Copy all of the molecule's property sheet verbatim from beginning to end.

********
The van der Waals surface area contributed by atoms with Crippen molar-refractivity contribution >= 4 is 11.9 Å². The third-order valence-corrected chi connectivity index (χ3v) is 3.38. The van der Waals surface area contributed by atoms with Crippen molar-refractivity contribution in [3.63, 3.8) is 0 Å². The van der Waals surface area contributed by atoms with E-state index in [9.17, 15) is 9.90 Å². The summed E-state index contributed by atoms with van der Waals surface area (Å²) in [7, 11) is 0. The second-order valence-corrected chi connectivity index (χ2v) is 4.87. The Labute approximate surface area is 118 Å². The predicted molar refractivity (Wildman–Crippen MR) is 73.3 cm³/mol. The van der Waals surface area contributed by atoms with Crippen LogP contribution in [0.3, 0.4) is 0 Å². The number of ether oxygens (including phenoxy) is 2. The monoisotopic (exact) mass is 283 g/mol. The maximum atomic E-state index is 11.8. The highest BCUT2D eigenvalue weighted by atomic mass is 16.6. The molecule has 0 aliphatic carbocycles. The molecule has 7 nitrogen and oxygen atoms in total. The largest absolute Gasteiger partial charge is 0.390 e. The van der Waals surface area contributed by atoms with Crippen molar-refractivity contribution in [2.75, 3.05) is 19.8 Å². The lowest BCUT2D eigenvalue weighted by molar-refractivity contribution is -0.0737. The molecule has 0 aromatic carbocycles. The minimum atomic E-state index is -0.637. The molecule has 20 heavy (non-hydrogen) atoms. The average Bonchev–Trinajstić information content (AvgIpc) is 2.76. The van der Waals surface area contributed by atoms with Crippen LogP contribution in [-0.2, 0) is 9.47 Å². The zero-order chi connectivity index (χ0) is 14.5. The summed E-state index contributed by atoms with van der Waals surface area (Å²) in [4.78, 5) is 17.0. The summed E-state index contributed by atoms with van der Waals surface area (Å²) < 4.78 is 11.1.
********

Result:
The van der Waals surface area contributed by atoms with Crippen molar-refractivity contribution >= 4 is 11.9 Å². The third-order valence-corrected chi connectivity index (χ3v) is 3.38. The van der Waals surface area contributed by atoms with Crippen molar-refractivity contribution in [3.63, 3.8) is 0 Å². The van der Waals surface area contributed by atoms with E-state index in [9.17, 15) is 9.90 Å². The summed E-state index contributed by atoms with van der Waals surface area (Å²) in [7, 11) is 0. The second-order valence-corrected chi connectivity index (χ2v) is 4.87. The Labute approximate surface area is 118 Å². The predicted molar refractivity (Wildman–Crippen MR) is 73.3 cm³/mol. The van der Waals surface area contributed by atoms with Crippen LogP contribution in [0.3, 0.4) is 0 Å². The number of ether oxygens (including phenoxy) is 2. The monoisotopic (exact) mass is 283 g/mol. The maximum atomic E-state index is 11.8. The highest BCUT2D eigenvalue weighted by atomic mass is 16.6. The molecule has 0 aliphatic carbocycles. The molecule has 7 nitrogen and oxygen atoms in total. The largest absolute Gasteiger partial charge is 0.390 e. The van der Waals surface area contributed by atoms with Crippen molar-refractivity contribution in [2.75, 3.05) is 19.8 Å². The lowest BCUT2D eigenvalue weighted by molar-refractivity contribution is -0.0737. The molecule has 0 aromatic carbocycles. The minimum atomic E-state index is -0.637. The molecule has 20 heavy (non-hydrogen) atoms. The average Bonchev–Trinajstić information content (AvgIpc) is 2.76. The van der Waals surface area contributed by atoms with Crippen LogP contribution in [-0.2, 0) is 9.47 Å². The zero-order chi connectivity index (χ0) is 14.5. The summed E-state index contributed by atoms with van der Waals surface area (Å²) in [4.78, 5) is 17.0. The summed E-state index contributed by atoms with van der Waals surface area (Å²) < 4.78 is 11.1.